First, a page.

“Our brains are like computers with so many tabs open right now,” says Sara C. Mednick, a neuroscientist and professor of cognitive science at the University of California, Irvine. “This slows down our processing power, and memory is one of the areas that falters.”

The chronic and cumulative stress of the past two years has taken its toll, too. Research led by Dr. Shields shows that people who have experienced recent life stressors have impaired memory. Stress negatively affects our attention span and sleep, which also impact memory. And chronic stress can damage the brain, causing further memory problems, says Dr. Shields, an assistant professor in the department of psychological science at the University of Arkansas. 

https://www.wsj.com/articles/why-were-all-forgetting-things-right-now-11649166214?mod=life_work_lead_pos3

The article also said we are bombarded with too much information and scanning through info on our phones isn’t helpful. Another thing that an expert pointed out was the sameness of every day during the shut down. Apparently we need novelty to help our memories.

They offered suggestions on how to deal with memory loss. If other people are noticing it, you should probably see a doctor. Also, don’t try to force it if you forget something because that’s counter productive. Stay calm and turn off the TV and phones to be present in the moment.

Have you noticed a lag in your memory or a spouse or friends since COVID hit? What types of things do you forget?

Traveling the world — or not?

Beach house near Santa Barbara
We’ll be returning to this beach cottage for the sixth time this summer.

When you go on vacation, do you like to return to the same place — or do you like to explore new areas?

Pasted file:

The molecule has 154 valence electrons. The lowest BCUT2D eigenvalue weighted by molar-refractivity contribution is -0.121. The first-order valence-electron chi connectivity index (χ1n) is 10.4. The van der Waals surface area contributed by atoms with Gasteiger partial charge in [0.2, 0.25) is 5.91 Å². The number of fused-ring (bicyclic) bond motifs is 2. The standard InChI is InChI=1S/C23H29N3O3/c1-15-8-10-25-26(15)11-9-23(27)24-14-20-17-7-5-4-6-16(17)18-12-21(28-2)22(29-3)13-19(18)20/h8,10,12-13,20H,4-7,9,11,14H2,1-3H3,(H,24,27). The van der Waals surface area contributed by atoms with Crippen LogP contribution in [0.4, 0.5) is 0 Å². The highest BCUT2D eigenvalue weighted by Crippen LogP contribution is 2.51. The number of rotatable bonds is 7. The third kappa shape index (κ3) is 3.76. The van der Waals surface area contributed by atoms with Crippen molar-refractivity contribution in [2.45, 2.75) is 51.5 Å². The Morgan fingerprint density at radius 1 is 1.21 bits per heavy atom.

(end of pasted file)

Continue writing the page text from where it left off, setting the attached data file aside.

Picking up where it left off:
I read a Wall Street Journal story called: “The Joy of Traveling to the Same Places Again and Again.” It’s written by novelist Tara Isabella Burton who wanted to travel everywhere when she was in her 20s. Now, that she’s older and married, she longs to go back to the cities and regions she loves deeply.

WHEN I WAS young I wanted to go everywhere. I had notebooks’ worth of lists: half-imagined, half-researched, of all the places I would fly off to without warning. It was easy for me to travel—I went to university in England during the golden age of budget European airlines. I could buy flights from London to Slovakia or Italy for under $10, or student-fare Eurostar tickets to Paris for $25. I would spend 4½ dreary and bleary-eyed hours on the bus from Oxford to London Stansted to catch a morning flight for a $50 weekend in Istanbul or Marrakech. I had a sense of myself as someone with wanderlust, an inchoate desire to be anywhere but where I was. Raised eclectically—I barely knew my Italian father; my American mother changed our home base with the school year—I gloried in the fact that I was never at home, anywhere. And so, there was nothing to keep me still.

https://www.wsj.com/articles/the-joy-of-traveling-to-the-same-places-again-and-again-11647345601?mod=life_work_featured_pos3

She goes on to say that she began to fall in love with certain areas and made friends. She’s pulled these days to traveling to those few locations.

I like to return to the same place for vacation. We spent two decades vacationing in Laguna Beach in the summer. Lately, it’s been the Santa Barbara area. We have friends there, restaurants and beaches we love. It’s like going to my happy place. We also like to visit Park City — another place with friends and natural beauty.

My memories as a child are vacationing at our cabin, Ocean Shores and Sun Valley, Idaho for skiing. We went to a few more places like the once in a lifetime big trip to Hawaii and the road trip to Disneyland. But for the most part, vacations were in the same few places and in the same hotels or condos.

I think there’s a certain comfort in returning to places we love. When traveling to somewhere new, I’m a little anxious, while returning to the places I love feels like going home.

What are your thoughts about traveling to new places, versus returning to places over and over again?

Vinyl is hot again

Album cover of Rubber Soul.
My favorite Beatles album.

In a Wall Street Journal article called “Why Millennials Want Their Parents’ Vinyl Records” by Marc Myers, he states “Sales of LPs soared during the pandemic as younger listeners discovered their nostalgic and sensory appeal.”

After reading the story, I regret getting rid of my vinyl collection. When I was in high school and college I spent a small fortune on albums. I had a pretty impressive stereo system thanks to my parents’ graduation present. I hauled my collection of albums that included Rod Stewart, George Harrison, Elton John, Beatles and David Bowie all over the country.